Title: Sarbanes-Oxley Act of 2002 (SOX of 2002)
Statute: Sarbanes-Oxley Act of 2002
Governing Agency: United States Department of Labor
General Overview: The Sarbanes-Oxley Act of 2002 was passed into legislation to create a comprehensive law for protecting whistleblowers in publicly-traded companies and public accounting firms who report misconduct relating to financial practice and corporate governance. This act was put into place to bolster confidence back into the stock market and economic sector after shattering scandals such as Enron and WorldCom. The Sarbanes-Oxley Act of 2002 provides protections to corporate employees and others who report violations which harm the value of public companies investments, including stocks and bonds. Compared to other whistleblower laws this act is very unique, mainly due to a broader array of protections and much stiffer penalties, including jail time. The Sarbanes-Oxley Act of 2002 uses 18 U.S.C § 1513(e) to outline the protections and remedies.
Who is covered?
· Any current or former employee of a publicly-traded company or public accounting firm, including their officers, employees, contractors, subcontractors, or agents.
· Any applicant for employment in a publicly-traded company or public accounting firm.
Note: Any party who falls under these categories that is working in another country is protected under SOX of 2002 when disclosing acts, as long as the acts began in the United States.
Who is not covered?:
· This act does not apply to private businesses.
· Only two provisions of SOX of 2002 apply to non-profit organizations: whistleblower protections and the prohibition of altering or concealing of documents.
What is covered?:
-The parties covered under the Sarbanes-Oxley Act of 2002 cannot be retaliated or discriminated against for:
· making a disclosure of alleged mail, wire, or securities fraud
· making a disclosure of alleged violations of SEC regulations or of laws relating to fraud against shareholders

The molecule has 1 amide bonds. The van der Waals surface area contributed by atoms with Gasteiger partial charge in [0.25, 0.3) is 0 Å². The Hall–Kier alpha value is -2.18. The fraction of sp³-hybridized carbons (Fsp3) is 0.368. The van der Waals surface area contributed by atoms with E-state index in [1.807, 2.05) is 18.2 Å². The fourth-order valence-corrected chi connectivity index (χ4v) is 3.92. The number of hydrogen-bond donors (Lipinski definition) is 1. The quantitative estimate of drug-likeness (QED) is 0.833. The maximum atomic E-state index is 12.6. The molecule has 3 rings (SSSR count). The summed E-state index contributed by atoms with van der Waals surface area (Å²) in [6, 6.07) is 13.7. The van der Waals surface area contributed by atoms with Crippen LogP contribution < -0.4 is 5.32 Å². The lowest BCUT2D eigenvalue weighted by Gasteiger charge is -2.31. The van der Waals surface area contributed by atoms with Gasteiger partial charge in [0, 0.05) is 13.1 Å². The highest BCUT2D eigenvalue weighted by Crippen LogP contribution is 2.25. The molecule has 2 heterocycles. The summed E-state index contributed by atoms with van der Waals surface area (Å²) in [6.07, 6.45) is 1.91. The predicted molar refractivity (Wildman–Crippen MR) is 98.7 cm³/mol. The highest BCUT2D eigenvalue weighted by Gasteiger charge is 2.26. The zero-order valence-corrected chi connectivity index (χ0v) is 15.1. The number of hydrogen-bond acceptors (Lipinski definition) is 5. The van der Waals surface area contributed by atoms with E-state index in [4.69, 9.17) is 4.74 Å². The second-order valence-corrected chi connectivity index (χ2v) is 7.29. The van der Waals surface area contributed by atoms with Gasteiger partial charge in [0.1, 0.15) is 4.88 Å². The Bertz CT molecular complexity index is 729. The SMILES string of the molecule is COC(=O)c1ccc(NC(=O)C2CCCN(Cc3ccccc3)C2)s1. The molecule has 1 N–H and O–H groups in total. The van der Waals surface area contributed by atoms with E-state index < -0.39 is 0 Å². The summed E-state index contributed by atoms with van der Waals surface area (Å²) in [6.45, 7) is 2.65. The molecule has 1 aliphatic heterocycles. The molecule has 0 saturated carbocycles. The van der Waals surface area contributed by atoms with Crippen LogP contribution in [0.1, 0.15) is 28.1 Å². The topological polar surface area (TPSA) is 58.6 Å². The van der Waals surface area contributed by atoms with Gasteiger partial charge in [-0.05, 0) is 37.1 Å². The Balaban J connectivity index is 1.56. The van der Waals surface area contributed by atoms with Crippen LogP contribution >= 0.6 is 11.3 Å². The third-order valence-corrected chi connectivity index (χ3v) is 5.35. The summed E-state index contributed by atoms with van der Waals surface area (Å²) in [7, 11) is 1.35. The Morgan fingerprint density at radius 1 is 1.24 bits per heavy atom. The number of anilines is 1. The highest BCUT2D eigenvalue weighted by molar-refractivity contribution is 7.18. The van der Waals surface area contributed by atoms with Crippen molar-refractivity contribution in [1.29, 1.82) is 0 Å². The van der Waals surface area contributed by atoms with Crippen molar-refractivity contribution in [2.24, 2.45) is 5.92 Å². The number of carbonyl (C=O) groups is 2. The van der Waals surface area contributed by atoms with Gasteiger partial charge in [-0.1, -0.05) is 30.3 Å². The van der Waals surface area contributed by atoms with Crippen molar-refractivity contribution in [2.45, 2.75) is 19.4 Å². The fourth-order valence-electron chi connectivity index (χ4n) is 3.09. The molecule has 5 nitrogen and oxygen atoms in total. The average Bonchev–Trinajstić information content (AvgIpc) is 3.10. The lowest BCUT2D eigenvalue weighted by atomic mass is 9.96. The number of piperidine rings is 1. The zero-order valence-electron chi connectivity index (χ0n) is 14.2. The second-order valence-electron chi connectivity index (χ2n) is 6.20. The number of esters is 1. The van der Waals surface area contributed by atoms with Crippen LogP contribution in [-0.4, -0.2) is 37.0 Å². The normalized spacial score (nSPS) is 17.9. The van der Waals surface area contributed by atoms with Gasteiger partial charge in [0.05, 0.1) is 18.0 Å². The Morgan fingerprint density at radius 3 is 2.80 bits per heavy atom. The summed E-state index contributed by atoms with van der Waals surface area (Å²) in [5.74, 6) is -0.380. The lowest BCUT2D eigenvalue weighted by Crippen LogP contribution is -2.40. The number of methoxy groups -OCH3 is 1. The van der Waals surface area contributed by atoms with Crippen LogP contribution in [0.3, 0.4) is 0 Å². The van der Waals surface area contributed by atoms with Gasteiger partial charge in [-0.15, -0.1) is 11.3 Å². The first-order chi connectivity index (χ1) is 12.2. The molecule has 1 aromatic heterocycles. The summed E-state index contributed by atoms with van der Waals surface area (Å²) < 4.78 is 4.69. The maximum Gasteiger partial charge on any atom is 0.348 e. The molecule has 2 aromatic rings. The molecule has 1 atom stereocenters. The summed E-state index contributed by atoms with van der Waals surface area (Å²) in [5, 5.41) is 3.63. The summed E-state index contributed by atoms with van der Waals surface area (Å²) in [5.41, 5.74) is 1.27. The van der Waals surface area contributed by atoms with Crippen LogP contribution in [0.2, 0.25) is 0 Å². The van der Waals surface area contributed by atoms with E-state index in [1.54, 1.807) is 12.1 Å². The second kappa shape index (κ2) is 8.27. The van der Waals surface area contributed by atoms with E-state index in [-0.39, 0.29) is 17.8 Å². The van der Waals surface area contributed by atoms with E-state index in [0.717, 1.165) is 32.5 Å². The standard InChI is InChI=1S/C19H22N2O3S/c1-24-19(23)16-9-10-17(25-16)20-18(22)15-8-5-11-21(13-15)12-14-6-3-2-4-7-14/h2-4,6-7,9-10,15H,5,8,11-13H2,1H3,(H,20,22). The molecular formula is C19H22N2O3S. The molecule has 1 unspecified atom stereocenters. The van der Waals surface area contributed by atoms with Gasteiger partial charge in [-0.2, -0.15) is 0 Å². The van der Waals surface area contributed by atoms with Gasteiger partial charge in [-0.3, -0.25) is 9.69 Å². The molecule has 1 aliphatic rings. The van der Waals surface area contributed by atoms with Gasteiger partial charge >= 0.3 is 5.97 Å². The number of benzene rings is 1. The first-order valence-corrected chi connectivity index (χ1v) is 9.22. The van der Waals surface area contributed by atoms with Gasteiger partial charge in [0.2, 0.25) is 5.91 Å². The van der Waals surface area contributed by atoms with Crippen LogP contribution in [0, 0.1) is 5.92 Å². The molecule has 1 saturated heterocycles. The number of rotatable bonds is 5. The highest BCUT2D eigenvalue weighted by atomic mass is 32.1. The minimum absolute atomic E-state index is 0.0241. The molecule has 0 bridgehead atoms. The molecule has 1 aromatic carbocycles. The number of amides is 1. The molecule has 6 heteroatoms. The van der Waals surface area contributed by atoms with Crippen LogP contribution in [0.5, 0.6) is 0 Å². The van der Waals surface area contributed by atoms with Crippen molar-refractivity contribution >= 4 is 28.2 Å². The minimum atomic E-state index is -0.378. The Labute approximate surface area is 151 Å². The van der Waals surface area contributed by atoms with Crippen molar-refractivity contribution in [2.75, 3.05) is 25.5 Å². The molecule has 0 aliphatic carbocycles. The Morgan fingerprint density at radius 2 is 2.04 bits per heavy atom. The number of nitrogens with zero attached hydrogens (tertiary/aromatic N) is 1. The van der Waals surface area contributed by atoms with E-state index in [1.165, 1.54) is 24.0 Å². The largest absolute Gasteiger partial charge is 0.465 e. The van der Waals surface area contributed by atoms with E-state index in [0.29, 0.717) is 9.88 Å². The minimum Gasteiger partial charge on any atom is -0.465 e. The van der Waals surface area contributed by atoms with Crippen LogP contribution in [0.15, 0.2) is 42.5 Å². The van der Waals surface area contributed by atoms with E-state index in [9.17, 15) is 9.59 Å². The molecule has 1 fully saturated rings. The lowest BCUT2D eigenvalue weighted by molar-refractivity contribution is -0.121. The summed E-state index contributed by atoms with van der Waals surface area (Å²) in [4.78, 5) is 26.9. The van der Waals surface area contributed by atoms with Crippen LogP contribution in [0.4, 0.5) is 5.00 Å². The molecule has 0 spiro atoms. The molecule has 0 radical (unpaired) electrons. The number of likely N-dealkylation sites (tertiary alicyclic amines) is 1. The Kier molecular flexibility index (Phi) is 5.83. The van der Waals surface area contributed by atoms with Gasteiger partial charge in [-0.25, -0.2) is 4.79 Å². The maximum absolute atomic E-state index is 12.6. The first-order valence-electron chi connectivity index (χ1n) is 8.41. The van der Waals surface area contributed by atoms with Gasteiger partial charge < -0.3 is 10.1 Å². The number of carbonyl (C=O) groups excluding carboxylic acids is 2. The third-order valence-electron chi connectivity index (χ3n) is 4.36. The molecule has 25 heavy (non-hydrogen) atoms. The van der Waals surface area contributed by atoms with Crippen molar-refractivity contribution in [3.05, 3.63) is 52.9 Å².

· making any disclosure that creates serious legal liability, affects public confidence, or otherwise threatens stock values
· making a disclosure of alleged environmental lawlessness, safety issues, and corruption scandals
Note: These disclosures are protected if reported to federal law enforcement, regulatory personnel, congressional committee, or supervisors or others in the corporate chain of command.
-Illegal retaliation by employers includes:
· discharging claiming party
· threats, harassment, or any other behavior that might dissuade a reasonable party from exercising their legal rights
How do I submit a claim? Step-by-Step Approach:
1. If you believe you have been discriminated or retaliated against by your employer for partaking in an activity protected by the Sarbanes-Oxley Act of 2002 you have up to 180 days to file a complaint with the United States Department of Labor. File a complaint with the DOL.
2. The Department of Labor reviews the complaint and refers it to the Occupational Safety and Health Administration, which will begin an investigation.
3. At the conclusion of the investigation, the Occupational Safety and Health Administration will issue a ruling. If either party objects to this ruling they may request a hearing with an Administrative Law Judge (ALJ).
5. If the Department of Labor does not issue a decision on one’s case within 180 days, and the reason for this delay is not due to the claiming party, a suit may be filed in U.S. District Court. The claiming party must give 15 day notice to the opposing party, and the ALJ or the ARB before filing in Distinct Court.
Rights and Remedies:
· Equitable relief (injunctions)
· Reinstatement of employee with same seniority status
· Back pay (with interest)
· Compensation for any special damage sustained as a result of the discrimination or retaliation
· Reasonable attorney’s fees and other related litigation costs
· Interim relief
· Damages for emotional distress, pain and suffering, and loss of reputation
· Corporations can be fined 0,000 and individuals can be fined 0,000 along with up to ten years in prison for each violation (jail time is very unlikely)